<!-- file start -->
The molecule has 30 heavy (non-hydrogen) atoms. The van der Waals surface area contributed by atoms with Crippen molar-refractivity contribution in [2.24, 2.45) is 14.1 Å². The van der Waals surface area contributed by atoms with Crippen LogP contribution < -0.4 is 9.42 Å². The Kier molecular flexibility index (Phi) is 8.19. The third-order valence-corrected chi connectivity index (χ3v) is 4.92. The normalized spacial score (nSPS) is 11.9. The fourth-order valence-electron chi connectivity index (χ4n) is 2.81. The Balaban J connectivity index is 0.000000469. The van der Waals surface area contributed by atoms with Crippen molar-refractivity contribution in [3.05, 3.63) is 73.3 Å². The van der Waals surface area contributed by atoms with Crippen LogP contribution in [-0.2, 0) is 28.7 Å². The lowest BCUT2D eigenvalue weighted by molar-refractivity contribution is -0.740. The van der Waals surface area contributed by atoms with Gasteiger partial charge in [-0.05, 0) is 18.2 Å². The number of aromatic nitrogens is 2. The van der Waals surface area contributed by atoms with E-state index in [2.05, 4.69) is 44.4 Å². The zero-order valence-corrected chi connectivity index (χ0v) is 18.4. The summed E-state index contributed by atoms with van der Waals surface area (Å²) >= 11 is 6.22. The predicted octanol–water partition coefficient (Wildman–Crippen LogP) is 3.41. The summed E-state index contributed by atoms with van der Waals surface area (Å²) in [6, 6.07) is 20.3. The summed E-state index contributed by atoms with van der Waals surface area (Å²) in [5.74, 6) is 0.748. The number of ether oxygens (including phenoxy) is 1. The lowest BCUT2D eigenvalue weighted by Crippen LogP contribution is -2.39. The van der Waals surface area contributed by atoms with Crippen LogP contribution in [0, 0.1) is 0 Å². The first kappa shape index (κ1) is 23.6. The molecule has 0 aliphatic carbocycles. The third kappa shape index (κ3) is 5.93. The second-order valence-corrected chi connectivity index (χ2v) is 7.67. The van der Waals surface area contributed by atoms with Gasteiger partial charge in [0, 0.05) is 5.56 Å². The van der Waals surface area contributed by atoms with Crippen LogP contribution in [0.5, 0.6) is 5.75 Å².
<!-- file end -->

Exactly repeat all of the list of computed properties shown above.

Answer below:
The molecule has 30 heavy (non-hydrogen) atoms. The van der Waals surface area contributed by atoms with Crippen molar-refractivity contribution in [2.24, 2.45) is 14.1 Å². The van der Waals surface area contributed by atoms with Crippen LogP contribution < -0.4 is 9.42 Å². The Kier molecular flexibility index (Phi) is 8.19. The third-order valence-corrected chi connectivity index (χ3v) is 4.92. The normalized spacial score (nSPS) is 11.9. The fourth-order valence-electron chi connectivity index (χ4n) is 2.81. The Balaban J connectivity index is 0.000000469. The van der Waals surface area contributed by atoms with Crippen molar-refractivity contribution in [3.05, 3.63) is 73.3 Å². The van der Waals surface area contributed by atoms with Crippen LogP contribution in [-0.2, 0) is 28.7 Å². The lowest BCUT2D eigenvalue weighted by molar-refractivity contribution is -0.740. The van der Waals surface area contributed by atoms with Gasteiger partial charge in [-0.05, 0) is 18.2 Å². The number of aromatic nitrogens is 2. The van der Waals surface area contributed by atoms with E-state index in [2.05, 4.69) is 44.4 Å². The zero-order valence-corrected chi connectivity index (χ0v) is 18.4. The summed E-state index contributed by atoms with van der Waals surface area (Å²) >= 11 is 6.22. The predicted octanol–water partition coefficient (Wildman–Crippen LogP) is 3.41. The summed E-state index contributed by atoms with van der Waals surface area (Å²) in [6, 6.07) is 20.3. The summed E-state index contributed by atoms with van der Waals surface area (Å²) in [5.74, 6) is 0.748. The number of ether oxygens (including phenoxy) is 1. The lowest BCUT2D eigenvalue weighted by Crippen LogP contribution is -2.39. The van der Waals surface area contributed by atoms with Crippen LogP contribution in [0, 0.1) is 0 Å². The first kappa shape index (κ1) is 23.6. The molecule has 0 aliphatic carbocycles. The third kappa shape index (κ3) is 5.93. The second-order valence-corrected chi connectivity index (χ2v) is 7.67. The van der Waals surface area contributed by atoms with Gasteiger partial charge in [0, 0.05) is 5.56 Å². The van der Waals surface area contributed by atoms with Crippen LogP contribution in [0.5, 0.6) is 5.75 Å².